SSL Intermediate CA Bundles with Amazon

When configuring SSL services, generally you need to set a certificate, a private key and the CA bundle containing the intermediate certificate(s), which is often a bundle of several different certificates.

For example,‘s configuration looks like:

SSLEngine on

When your browser connects, it doesn’t trust, but it checks it against the certificates that have signed it in – and those certificates are signed by the CA that your browser trusts.

This means that the CAs can protect their root certificates which are trusted by the browser much more securely and sign their certificates with intermediates than can be revoked and easily(ish) replaced should the need arise.

Generally this works fine from the end user perspective, although there are sometimes issues when an sysadmin forgets to add the intermediate CA bundle and doesn’t immediately notice as sometimes some browsers work fine whilst others fail depending whether or not they already trust the intermediates.


Today I ran into a different new issue where Amazon Web Services is fussy about the order of the certificates in that bundle when adding a certificate to an Elastic Load Balancer for SSL termination.

Any attempt to upload my certificate was met with “Invalid Public Key Certificate”, which didn’t make a lot of sense as I was certain that my certificates were OK. It was easy to verify and prove this, using OpenSSL:

$ openssl rsa -noout -modulus -in | openssl md5
(stdin)= 30e1b6cb4168117b7923392ca536c701

$ openssl x509 -noout -modulus -in | openssl md5
(stdin)= 30e1b6cb4168117b7923392ca536c701

$ openssl verify -verbose -CAfile cabundle.crt OK

This proved that my certificates were all correct so the fault was Amazon-side. A post on their forums helped me “fix” the issue, by adjusting the order of my CA bundle, which subsequently fixed the error.

So is this a bug with Amazon? It’s tricky to say – there are several posts online which state that the order is important for some systems, but not for all. Clearly anything based around OpenSSL doesn’t care, as it was able to verify my out-of-order CA bundle happily enough.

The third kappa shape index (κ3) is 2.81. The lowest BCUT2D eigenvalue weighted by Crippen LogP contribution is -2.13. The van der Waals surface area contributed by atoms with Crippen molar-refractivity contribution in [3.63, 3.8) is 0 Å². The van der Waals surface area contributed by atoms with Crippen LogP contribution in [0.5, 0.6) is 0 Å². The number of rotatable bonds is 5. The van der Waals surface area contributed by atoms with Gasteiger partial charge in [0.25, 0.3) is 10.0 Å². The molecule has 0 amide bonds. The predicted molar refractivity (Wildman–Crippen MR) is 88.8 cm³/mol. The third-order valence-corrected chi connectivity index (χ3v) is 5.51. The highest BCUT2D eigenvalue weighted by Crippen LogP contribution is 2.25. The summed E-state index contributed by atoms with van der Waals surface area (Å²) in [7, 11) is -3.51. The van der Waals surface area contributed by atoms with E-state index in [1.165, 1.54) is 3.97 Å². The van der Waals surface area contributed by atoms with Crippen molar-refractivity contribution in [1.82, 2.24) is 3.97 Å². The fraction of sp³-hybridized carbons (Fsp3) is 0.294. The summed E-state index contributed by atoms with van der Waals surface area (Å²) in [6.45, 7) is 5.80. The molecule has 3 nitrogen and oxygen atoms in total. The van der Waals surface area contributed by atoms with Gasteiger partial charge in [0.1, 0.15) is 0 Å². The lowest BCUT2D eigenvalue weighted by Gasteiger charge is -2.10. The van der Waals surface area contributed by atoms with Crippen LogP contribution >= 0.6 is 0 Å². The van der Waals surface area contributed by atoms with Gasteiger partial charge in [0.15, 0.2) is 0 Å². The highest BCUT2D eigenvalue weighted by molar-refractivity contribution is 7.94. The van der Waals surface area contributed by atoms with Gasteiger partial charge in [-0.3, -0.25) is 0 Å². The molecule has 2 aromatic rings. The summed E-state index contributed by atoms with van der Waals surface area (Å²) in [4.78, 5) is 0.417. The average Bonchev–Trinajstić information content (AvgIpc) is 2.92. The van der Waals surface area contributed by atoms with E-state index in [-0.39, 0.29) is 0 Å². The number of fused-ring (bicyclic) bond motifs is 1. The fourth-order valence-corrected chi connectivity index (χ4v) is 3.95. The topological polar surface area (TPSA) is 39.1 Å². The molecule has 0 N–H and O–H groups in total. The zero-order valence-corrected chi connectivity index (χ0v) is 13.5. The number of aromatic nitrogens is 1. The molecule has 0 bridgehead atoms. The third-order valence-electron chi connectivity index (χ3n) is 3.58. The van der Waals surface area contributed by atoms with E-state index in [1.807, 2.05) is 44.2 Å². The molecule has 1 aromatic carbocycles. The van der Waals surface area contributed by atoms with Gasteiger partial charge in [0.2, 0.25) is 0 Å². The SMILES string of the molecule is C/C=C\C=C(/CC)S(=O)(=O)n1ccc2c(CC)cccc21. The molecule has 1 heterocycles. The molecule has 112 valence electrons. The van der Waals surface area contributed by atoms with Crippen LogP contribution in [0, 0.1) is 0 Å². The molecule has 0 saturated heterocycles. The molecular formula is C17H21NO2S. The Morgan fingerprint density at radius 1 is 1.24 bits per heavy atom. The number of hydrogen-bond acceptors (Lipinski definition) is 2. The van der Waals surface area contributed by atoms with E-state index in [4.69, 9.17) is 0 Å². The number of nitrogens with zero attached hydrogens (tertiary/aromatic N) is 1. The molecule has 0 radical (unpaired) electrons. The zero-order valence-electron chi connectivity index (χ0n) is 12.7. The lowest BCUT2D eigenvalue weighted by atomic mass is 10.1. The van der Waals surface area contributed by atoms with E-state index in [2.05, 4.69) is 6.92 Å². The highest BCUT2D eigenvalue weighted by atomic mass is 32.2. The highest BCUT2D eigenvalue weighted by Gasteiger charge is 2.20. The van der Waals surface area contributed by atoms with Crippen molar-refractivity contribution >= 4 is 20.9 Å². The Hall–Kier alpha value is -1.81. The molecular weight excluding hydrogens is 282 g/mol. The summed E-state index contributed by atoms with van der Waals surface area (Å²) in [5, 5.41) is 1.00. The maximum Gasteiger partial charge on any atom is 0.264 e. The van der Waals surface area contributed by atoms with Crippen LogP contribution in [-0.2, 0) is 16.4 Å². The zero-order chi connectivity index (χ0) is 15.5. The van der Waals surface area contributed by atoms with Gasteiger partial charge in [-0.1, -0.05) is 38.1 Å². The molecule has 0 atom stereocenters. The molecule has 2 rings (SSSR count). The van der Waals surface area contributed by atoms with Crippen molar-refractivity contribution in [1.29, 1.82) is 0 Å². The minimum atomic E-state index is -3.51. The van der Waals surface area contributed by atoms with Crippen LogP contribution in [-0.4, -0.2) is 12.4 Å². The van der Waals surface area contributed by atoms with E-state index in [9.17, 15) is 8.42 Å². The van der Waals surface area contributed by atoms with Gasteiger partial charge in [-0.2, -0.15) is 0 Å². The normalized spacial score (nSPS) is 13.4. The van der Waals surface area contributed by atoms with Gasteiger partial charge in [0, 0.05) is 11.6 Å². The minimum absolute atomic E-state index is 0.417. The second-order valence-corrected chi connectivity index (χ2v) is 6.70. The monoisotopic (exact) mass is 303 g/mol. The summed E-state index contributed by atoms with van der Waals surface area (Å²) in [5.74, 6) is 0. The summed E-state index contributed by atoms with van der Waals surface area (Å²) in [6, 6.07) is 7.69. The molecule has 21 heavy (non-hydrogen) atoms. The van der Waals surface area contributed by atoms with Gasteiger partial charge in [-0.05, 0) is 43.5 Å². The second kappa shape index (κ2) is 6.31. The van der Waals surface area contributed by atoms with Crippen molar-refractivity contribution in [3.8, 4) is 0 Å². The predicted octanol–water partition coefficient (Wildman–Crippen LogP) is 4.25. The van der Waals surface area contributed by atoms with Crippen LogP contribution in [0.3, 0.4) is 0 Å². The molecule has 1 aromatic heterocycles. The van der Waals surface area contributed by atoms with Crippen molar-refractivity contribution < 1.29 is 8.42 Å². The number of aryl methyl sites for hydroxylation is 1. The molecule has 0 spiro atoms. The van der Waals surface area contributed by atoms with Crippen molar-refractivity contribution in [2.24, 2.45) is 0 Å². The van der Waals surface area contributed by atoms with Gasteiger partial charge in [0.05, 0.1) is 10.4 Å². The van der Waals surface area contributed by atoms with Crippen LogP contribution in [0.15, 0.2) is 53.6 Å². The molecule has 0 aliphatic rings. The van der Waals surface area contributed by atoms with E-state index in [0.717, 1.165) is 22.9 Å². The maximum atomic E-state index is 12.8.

As one does with issues like this, I dug into RFC 3280 which details how the certificate path validation should occur. Section 6.1 (Basic Path Validation) details that the path validation process is actually outside the specification, but then goes on and defines how the validation could occur, with the order of the certificates being implied, but not stated outright.

The primary goal of path validation is to verify the binding between
a subject distinguished name or a subject alternative name and
subject public key, as represented in the end entity certificate,
based on the public key of the trust anchor.  This requires obtaining
a sequence of certificates that support that binding.  The procedure
performed to obtain this sequence of certificates is outside the
scope of this specification.

To meet this goal, the path validation process verifies, among other
things, that a prospective certification path (a sequence of n
certificates) satisfies the following conditions:

   (a)  for all x in {1, ..., n-1}, the subject of certificate x is
   the issuer of certificate x+1;

   (b)  certificate 1 is issued by the trust anchor;

   (c)  certificate n is the certificate to be validated; and

   (d)  for all x in {1, ..., n}, the certificate was valid at the
   time in question.

Following the above, the specification goes on into detail different ways the path can be validated, which also imply that the certificates should be read in and then sorted by software, but it doesn’t actually state exactly.

Sadly with the way that this specification is written it’s not clear, which means the only 100% certain way to ensure nothing is unhappy is to order the CA bundles file in the correct order, which is something I would expect the SSL provider to do when they provide you with the files.

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